Co-op and aggressive distribution still have value, but there are fewer outlets for them. Free and downpricing still help, but they rarely put a book over the top now. Meanwhile free promotion (at least it’s free if you don’t put a value on your time) like Facebook, Twitter, Tumblr, Pinterest, and others have yet to deliver meaningful results unless you’re able to amass a huge following. At The Story Plant, we’re spending more and more money on advertising and publicity trying to get particular titles to pop. Meanwhile, we’ve just hired someone whose entire job is to talk about our books online all day (it’s more complicated than that, but you get the point).
I’m not sure how much of an appetite any individual writer has for spending this kind of money to boost sales. There’s another option, though: collaboration. Here, I’m talking about coalitions of writers promoting each other. There are some very supportive loops out there, and I’m guessing we’re going to see some very creative solutions to this issue. I think collaborative and coalition marketing is going to be a huge movement in publishing over the next few years.
Then there’s the matter of the bookseller. Overwhelmingly, book sales are online now, for both print books and, of course, e-books. The mechanics of online bookselling are materially different from the mechanics of selling in physical bookstores, and what helps a book sell in these outlets is also different. Online booksellers offer great royalty rates to self-published authors, but what they don’t offer is access to their most valuable sales programs. You need to have a publisher account to have a chance at those. It’s possible that this will change, but there’s an excellent chance it won’t. What this means is that, unless you’re working with a publisher, you might never get the bookseller push that puts you over the top. The Big Six are still being very careful about the sizes of their lists (though that’s loosening up on the digital side), so this is an issue.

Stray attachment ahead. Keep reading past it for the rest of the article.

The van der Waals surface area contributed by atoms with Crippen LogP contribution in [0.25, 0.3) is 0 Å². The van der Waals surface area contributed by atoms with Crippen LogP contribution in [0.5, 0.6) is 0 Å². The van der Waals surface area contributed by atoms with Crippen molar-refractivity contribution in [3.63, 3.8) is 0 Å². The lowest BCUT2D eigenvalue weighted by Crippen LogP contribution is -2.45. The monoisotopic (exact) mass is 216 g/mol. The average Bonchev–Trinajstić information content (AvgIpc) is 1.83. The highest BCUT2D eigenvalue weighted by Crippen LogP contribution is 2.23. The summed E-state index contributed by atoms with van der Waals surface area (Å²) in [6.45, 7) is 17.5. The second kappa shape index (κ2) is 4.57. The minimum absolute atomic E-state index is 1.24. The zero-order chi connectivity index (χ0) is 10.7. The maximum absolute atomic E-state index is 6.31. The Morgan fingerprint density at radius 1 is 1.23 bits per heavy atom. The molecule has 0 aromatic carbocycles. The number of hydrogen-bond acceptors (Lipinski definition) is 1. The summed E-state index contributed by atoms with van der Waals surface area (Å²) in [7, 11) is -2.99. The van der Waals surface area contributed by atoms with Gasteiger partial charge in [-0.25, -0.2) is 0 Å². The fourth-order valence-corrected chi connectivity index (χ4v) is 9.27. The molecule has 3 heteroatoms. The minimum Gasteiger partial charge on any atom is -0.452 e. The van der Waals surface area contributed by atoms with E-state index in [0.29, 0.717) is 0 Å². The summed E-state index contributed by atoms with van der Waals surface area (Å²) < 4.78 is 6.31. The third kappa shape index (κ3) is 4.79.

However, there’s an emerging class of independent publishers–with either their own bookseller accounts or accounts through distributors–that are acquiring books and interested in working collaboratively with writers.
Marianna has been doing a great job of profiling several of these in Nink and will continue to do so throughout the year.
I think the next phase of publishing is going to be about entities working in concert from the point at which a writer writes the final line of his or her manuscript. Not to make this letter seem like a long commercial for the NINC conference, but this is exactly what we’re going to be talking about the entire time. It’s even in our title: Profitable Partnerships. We’re putting together quite a roster of people to address this.
How we work together to achieve success is in my opinion the most important conversation for us to be having. I look forward to having it with you in October, but I also look forward to having it with you before then on the NINC loop.
As always, you can reach me at firstname.lastname@example.org.
French Say Oui to Google?
An agreement has been struck between Google and French authors and publishers that allows publishers and authors to determine what will be available to Google. The deal comes just before Google plans to file a motion in the ongoing Author Guild suit claiming that its book-scanning program falls under the definition of “fair use.” Would it be an understatement to say that this is going to get interesting?
Redhook is Now a New Imprint of Hachette’s Orbit Division
The new imprint will offer one or two titles a month, published in all formats. The imprint is to fill out the division, offering science fiction and fantasy as well as manga and graphic fiction from Yen Press. The first title published by the imprint will be Robert Lyndon’s Hawk Quest, which will be released in April 2013.